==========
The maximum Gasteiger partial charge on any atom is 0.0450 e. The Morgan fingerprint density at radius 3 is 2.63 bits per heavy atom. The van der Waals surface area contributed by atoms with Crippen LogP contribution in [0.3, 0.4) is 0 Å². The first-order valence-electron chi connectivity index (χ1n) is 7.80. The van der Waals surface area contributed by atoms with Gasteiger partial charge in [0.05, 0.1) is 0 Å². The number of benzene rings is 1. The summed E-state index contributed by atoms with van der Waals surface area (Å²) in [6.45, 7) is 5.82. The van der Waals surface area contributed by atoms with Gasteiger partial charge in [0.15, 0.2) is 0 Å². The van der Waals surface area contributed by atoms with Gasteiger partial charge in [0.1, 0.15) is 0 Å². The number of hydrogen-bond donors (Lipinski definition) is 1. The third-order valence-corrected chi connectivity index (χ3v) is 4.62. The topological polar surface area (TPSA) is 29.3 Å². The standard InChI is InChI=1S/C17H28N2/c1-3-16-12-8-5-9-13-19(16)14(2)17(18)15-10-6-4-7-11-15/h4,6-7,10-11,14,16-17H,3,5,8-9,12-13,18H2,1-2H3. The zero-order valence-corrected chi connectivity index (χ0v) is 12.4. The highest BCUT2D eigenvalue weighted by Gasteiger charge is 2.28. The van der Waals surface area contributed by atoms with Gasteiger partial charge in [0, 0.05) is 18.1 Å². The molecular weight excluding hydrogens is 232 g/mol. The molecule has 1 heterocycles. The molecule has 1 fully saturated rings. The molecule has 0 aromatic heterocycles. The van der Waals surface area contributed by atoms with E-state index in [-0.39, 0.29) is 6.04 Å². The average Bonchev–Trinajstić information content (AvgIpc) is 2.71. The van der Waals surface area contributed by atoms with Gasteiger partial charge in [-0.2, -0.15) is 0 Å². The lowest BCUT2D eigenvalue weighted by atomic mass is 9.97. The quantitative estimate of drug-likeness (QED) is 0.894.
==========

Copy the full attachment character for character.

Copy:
The maximum Gasteiger partial charge on any atom is 0.0450 e. The Morgan fingerprint density at radius 3 is 2.63 bits per heavy atom. The van der Waals surface area contributed by atoms with Crippen LogP contribution in [0.3, 0.4) is 0 Å². The first-order valence-electron chi connectivity index (χ1n) is 7.80. The van der Waals surface area contributed by atoms with Gasteiger partial charge in [0.05, 0.1) is 0 Å². The number of benzene rings is 1. The summed E-state index contributed by atoms with van der Waals surface area (Å²) in [6.45, 7) is 5.82. The van der Waals surface area contributed by atoms with Gasteiger partial charge in [0.15, 0.2) is 0 Å². The van der Waals surface area contributed by atoms with Gasteiger partial charge in [0.1, 0.15) is 0 Å². The number of hydrogen-bond donors (Lipinski definition) is 1. The third-order valence-corrected chi connectivity index (χ3v) is 4.62. The topological polar surface area (TPSA) is 29.3 Å². The standard InChI is InChI=1S/C17H28N2/c1-3-16-12-8-5-9-13-19(16)14(2)17(18)15-10-6-4-7-11-15/h4,6-7,10-11,14,16-17H,3,5,8-9,12-13,18H2,1-2H3. The zero-order valence-corrected chi connectivity index (χ0v) is 12.4. The highest BCUT2D eigenvalue weighted by Gasteiger charge is 2.28. The van der Waals surface area contributed by atoms with Gasteiger partial charge in [0, 0.05) is 18.1 Å². The molecular weight excluding hydrogens is 232 g/mol. The molecule has 1 heterocycles. The molecule has 1 fully saturated rings. The molecule has 0 aromatic heterocycles. The van der Waals surface area contributed by atoms with E-state index in [-0.39, 0.29) is 6.04 Å². The average Bonchev–Trinajstić information content (AvgIpc) is 2.71. The van der Waals surface area contributed by atoms with Gasteiger partial charge in [-0.2, -0.15) is 0 Å². The lowest BCUT2D eigenvalue weighted by atomic mass is 9.97. The quantitative estimate of drug-likeness (QED) is 0.894.